Wednesday, June 30, 2021 - 07:00
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The Indy Autonomous Challenge (IAC) is a $1.5 million competition that gives university teams the chance to win the world’s first head-to-head, high-speed autonomous car race at the famed Indianapolis Motor Speedway. Think of it as a university software competition that’s played out using really fast, million-dollar autonomous robots.

To give you an idea of what the racecars look like, here’s a photo of the University of Hawaii and University of California, San Diego AI racing team with their IAC racecar. The car is sponsored by GAIA Platform and Eclipse Foundation member, ADLINK Technology.

indy team

Racecars That Are Really Fast Robots

Prior to the IAC, universities, open source foundations, and enterprises collaborate to develop base software that’s shared with all IAC teams. The software gives each team the same reference implementation that “just works” and enables the IAC racecar to complete yellow flag laps with no additional development.

To differentiate themselves and ultimately win the race, each university team focuses on unique aspects such as vehicle dynamics, race strategy, and algorithms they believe will allow them to outpace other entries.

Open Robotics, the Autoware Foundation, and the Eclipse Foundation all contributed to development of the open source base software for the competition. This autonomous driving software stack was developed and tested on the ADLINK autonomous driving computers running in the IAC racecars.

Open Robotics Provides the Application Development Framework and Tools

Open Robotics provides the Robot Operating System (ROS), ROS 2, and Gazebo, which is robot simulation software.

Despite its name, ROS is neither a robot nor an operating system. It’s an open source framework and tools for developing robotics applications. ROS 2 is the second generation of ROS, and it leverages advances made during the previous decade of open source robotics. ROS and ROS 2 are the standard for how robotics is taught at universities worldwide.

The Open Robotics community has contributed improvements that directly help these IAC university teams. For example, extremely fast “rosbag2” logging of camera and LiDAR sensor data was developed by in collaboration with Apex.AI, ADLINK Technology, Bosch, and Tier IV.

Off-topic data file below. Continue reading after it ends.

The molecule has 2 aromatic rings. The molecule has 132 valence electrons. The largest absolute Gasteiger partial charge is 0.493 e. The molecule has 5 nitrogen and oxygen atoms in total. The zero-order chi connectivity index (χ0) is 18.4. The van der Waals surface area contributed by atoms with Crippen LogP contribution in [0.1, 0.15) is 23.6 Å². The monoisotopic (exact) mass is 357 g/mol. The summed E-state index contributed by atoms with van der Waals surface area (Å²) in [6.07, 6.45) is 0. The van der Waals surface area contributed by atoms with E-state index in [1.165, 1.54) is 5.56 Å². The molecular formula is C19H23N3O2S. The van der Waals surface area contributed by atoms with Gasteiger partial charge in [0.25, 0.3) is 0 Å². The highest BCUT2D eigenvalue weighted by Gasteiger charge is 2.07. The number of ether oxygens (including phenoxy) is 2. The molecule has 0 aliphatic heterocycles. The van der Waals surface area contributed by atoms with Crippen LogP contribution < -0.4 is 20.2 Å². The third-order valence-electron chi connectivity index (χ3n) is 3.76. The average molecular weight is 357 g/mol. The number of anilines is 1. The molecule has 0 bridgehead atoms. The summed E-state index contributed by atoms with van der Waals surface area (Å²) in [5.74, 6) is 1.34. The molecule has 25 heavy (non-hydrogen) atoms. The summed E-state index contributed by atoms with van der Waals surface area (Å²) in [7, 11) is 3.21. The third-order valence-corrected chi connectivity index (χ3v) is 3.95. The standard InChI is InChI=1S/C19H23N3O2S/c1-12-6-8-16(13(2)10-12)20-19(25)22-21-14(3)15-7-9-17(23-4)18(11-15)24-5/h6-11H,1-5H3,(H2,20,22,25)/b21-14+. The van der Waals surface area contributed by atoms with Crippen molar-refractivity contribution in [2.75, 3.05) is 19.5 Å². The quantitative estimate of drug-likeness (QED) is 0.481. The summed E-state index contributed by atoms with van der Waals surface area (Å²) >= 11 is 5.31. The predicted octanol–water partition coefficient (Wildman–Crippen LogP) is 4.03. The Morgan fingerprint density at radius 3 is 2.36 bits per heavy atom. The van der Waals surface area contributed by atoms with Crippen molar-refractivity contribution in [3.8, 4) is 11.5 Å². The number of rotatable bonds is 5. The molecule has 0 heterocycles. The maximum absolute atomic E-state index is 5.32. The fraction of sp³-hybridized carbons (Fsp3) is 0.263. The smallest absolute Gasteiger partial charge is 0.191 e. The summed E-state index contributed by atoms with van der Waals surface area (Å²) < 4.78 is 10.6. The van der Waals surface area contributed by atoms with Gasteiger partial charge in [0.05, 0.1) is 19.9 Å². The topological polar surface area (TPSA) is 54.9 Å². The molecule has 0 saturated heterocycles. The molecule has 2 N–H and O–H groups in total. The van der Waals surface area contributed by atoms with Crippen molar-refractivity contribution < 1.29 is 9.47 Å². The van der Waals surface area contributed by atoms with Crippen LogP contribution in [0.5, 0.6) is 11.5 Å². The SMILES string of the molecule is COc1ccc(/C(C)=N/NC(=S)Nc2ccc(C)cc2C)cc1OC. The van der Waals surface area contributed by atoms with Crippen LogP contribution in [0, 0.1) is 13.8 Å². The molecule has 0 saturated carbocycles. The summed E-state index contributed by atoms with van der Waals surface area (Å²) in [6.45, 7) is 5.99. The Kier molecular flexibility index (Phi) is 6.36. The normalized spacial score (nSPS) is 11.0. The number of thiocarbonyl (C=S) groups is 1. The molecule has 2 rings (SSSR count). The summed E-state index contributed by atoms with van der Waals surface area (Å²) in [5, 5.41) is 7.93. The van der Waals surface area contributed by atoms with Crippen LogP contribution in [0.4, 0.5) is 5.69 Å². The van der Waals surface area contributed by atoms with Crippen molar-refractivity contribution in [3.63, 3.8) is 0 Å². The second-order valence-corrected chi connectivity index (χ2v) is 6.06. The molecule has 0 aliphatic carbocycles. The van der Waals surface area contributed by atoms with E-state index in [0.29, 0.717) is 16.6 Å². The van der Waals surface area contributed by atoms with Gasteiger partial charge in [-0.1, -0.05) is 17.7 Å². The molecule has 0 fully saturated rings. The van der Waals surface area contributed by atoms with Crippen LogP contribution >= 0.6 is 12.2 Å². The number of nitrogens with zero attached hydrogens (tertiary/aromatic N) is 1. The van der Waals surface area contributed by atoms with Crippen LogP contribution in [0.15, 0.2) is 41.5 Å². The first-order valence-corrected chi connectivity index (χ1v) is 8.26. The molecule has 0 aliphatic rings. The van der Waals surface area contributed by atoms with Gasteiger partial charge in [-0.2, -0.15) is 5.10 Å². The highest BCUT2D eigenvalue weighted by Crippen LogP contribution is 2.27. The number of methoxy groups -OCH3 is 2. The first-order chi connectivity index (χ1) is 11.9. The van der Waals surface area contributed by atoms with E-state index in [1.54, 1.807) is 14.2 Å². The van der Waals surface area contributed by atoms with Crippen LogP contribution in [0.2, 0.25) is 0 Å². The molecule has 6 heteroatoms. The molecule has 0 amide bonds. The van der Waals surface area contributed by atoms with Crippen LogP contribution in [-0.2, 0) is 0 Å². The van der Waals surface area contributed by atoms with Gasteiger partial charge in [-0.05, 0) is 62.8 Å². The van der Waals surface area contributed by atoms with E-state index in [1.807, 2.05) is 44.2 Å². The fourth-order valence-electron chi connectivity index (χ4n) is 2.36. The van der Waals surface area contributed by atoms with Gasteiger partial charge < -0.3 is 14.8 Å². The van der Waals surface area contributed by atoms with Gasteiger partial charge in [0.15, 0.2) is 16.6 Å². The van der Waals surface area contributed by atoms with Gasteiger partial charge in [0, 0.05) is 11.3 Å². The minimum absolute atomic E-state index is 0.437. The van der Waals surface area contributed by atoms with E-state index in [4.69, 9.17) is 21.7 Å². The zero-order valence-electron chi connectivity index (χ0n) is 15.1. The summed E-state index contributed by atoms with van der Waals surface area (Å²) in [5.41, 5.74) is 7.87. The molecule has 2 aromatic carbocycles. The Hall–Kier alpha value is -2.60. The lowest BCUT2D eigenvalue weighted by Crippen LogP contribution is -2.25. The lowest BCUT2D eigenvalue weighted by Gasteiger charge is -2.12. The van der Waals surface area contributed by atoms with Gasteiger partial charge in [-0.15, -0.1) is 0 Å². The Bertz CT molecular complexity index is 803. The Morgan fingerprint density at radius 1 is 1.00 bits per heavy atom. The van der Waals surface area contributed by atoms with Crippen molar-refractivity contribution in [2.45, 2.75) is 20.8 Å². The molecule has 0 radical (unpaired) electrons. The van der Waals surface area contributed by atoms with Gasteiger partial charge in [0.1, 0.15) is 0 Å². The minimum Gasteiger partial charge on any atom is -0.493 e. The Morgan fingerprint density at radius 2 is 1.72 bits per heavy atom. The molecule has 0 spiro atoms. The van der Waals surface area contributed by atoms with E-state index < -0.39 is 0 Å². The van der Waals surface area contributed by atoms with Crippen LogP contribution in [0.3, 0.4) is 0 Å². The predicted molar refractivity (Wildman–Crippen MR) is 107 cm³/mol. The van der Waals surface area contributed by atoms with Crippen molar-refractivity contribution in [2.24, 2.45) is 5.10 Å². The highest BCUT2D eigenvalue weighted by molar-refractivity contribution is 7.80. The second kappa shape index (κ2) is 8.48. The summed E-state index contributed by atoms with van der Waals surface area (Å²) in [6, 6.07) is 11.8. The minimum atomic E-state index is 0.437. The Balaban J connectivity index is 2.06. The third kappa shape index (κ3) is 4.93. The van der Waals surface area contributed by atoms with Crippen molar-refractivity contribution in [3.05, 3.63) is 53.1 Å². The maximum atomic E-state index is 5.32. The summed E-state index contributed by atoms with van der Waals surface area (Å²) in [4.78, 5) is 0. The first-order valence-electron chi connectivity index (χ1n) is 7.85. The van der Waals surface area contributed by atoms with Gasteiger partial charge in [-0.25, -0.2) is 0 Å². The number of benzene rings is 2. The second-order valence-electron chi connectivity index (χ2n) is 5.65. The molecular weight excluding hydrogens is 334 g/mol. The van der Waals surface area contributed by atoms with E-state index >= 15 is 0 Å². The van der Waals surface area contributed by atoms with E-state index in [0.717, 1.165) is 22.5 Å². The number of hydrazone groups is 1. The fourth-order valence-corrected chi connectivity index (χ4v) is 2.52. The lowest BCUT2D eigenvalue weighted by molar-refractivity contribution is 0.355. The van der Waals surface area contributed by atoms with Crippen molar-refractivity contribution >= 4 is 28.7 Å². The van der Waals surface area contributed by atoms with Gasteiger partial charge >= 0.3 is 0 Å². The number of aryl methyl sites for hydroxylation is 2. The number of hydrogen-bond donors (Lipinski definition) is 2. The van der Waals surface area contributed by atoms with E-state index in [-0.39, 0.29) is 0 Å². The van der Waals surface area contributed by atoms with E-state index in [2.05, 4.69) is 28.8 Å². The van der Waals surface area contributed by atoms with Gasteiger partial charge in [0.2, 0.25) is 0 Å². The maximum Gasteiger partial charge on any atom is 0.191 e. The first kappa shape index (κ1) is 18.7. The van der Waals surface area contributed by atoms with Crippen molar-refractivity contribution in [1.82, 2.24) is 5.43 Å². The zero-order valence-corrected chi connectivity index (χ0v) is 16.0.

Autoware Foundation Provides Autonomous Driving Packages

The Autoware Foundation provides the autonomous driving packages for ROS 2.

The Autoware Foundation’s technical steering committee (TSC) and board of directors made autonomous racing a committed workstream to support the IAC and F1TENTH, an international community that designed and maintains the F1TENTH Autonomous Vehicle System.

The foundation created a Racing Operational Design Domain (ODD) working group, and the foundation’s software architect, Josh Whitley, has been helping Clemson University, and other IAC teams, develop IAC racecar shakedown tests since the fall of 2020.

Eclipse Foundation Projects Provide Next-Generation Middleware

Three Eclipse Foundation projects are combined to create the next-generation middleware needed for robotics and autonomous driving:

  • Eclipse Cyclone DDS is the default middleware for the ROS 2 Galactic Geochelone release and for Autoware.Auto developers. This widely adopted, next-generation Data Distribution Service (DDS) implementation was contributed to the Eclipse Foundation by ADLINK Technology. It’s small, easy-to-implement, and fast. According to Barkhausen Institute researchers, the Eclipse Cyclone DDS technology yields the lowest latency among the software evaluated for ROS 2 latency overhead in modular, time-critical systems.
  • Eclipse iceoryx, which is integrated in Eclipse Cyclone DDS, is a blazingly fast, zero-copy shared memory publish-subscribe implementation contributed by Apex.AI and Bosch for autonomous driving workloads. The software provides pub-sub of camera data and LiDAR point clouds at more than 10 Gbytes/sec.
  • Eclipse zenoh’s zenoh-plugin-dds software provides the IAC racecar’s vehicle-to-everything (V2X) and swarming capability. It does this by bridging Open Robotics’ ROS 2 DDS over Cisco’s Ultra-Reliable Wireless Backhaul to track-side race control and chase vehicles. Eclipse zenoh’s ROS 2 DDS topic filtering allows teams to choose which topics are propagated over the radio. Clemson University’s Deep Orange 12 team has already driven racetrack laps while teleoperating the IAC racecar using Eclipse zenoh from the chase vehicle.

These three projects are part of the Eclipse IoT Working Group and the Eclipse OpenADx Working Group, which focuses on autonomous driving. There’s also a roadmap for the Eclipse Foundation middleware to become automotive-grade and ISO 26262 safety-certified. Eclipse Foundation member, Apex.AI, developed the ISO 26262-certified ROS 2 fork that’s used by Toyota, so clearly they know what they’re doing in this area.

Learn More and Catch the Final Race

The final IAC race is October 23, and everyone is invited to watch. The race will be livestreamed, and it’s free to attend in person at the Indianapolis Motor Speedway.

In the meantime, to learn more:


About the Author

Joe Speed

Joe Speed

Joe Speed is the Field CTO at ADLINK Technology. This article is a collaborative contribution by the Eclipse OpenADx Working Group Steering Committee, the Open Robotics ROS 2 Technical Steering Committee & the Autoware Technical Steering Committee.